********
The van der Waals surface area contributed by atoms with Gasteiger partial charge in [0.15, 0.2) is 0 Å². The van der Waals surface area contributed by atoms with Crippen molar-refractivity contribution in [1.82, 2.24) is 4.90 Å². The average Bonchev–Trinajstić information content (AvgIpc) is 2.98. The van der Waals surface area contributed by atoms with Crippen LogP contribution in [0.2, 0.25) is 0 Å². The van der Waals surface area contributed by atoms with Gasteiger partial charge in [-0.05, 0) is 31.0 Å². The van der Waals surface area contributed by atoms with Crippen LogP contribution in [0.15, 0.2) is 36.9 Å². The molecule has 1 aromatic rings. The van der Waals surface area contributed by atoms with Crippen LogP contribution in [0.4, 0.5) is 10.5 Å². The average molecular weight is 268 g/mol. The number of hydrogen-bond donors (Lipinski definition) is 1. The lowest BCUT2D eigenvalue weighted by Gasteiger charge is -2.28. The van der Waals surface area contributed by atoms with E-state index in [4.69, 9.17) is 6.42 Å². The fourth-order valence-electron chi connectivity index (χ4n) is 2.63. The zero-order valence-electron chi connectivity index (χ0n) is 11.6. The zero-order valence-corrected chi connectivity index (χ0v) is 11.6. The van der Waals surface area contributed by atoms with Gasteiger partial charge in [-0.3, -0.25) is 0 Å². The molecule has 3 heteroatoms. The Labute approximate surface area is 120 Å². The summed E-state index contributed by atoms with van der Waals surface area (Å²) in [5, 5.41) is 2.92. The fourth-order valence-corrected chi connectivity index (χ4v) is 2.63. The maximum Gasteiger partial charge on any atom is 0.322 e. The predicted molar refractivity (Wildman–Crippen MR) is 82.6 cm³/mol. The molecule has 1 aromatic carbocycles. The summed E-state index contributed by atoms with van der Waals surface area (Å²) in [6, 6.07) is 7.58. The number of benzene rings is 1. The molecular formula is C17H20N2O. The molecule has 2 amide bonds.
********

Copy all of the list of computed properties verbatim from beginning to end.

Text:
The van der Waals surface area contributed by atoms with Gasteiger partial charge in [0.15, 0.2) is 0 Å². The van der Waals surface area contributed by atoms with Crippen molar-refractivity contribution in [1.82, 2.24) is 4.90 Å². The average Bonchev–Trinajstić information content (AvgIpc) is 2.98. The van der Waals surface area contributed by atoms with Crippen LogP contribution in [0.2, 0.25) is 0 Å². The van der Waals surface area contributed by atoms with Gasteiger partial charge in [-0.05, 0) is 31.0 Å². The van der Waals surface area contributed by atoms with Crippen LogP contribution in [0.15, 0.2) is 36.9 Å². The molecule has 1 aromatic rings. The van der Waals surface area contributed by atoms with Crippen LogP contribution in [0.4, 0.5) is 10.5 Å². The average molecular weight is 268 g/mol. The number of hydrogen-bond donors (Lipinski definition) is 1. The lowest BCUT2D eigenvalue weighted by Gasteiger charge is -2.28. The van der Waals surface area contributed by atoms with E-state index in [4.69, 9.17) is 6.42 Å². The fourth-order valence-electron chi connectivity index (χ4n) is 2.63. The zero-order valence-electron chi connectivity index (χ0n) is 11.6. The zero-order valence-corrected chi connectivity index (χ0v) is 11.6. The van der Waals surface area contributed by atoms with Gasteiger partial charge in [-0.3, -0.25) is 0 Å². The molecule has 3 heteroatoms. The Labute approximate surface area is 120 Å². The summed E-state index contributed by atoms with van der Waals surface area (Å²) in [5, 5.41) is 2.92. The fourth-order valence-corrected chi connectivity index (χ4v) is 2.63. The maximum Gasteiger partial charge on any atom is 0.322 e. The predicted molar refractivity (Wildman–Crippen MR) is 82.6 cm³/mol. The molecule has 1 aromatic carbocycles. The summed E-state index contributed by atoms with van der Waals surface area (Å²) in [6, 6.07) is 7.58. The number of benzene rings is 1. The molecular formula is C17H20N2O. The molecule has 2 amide bonds.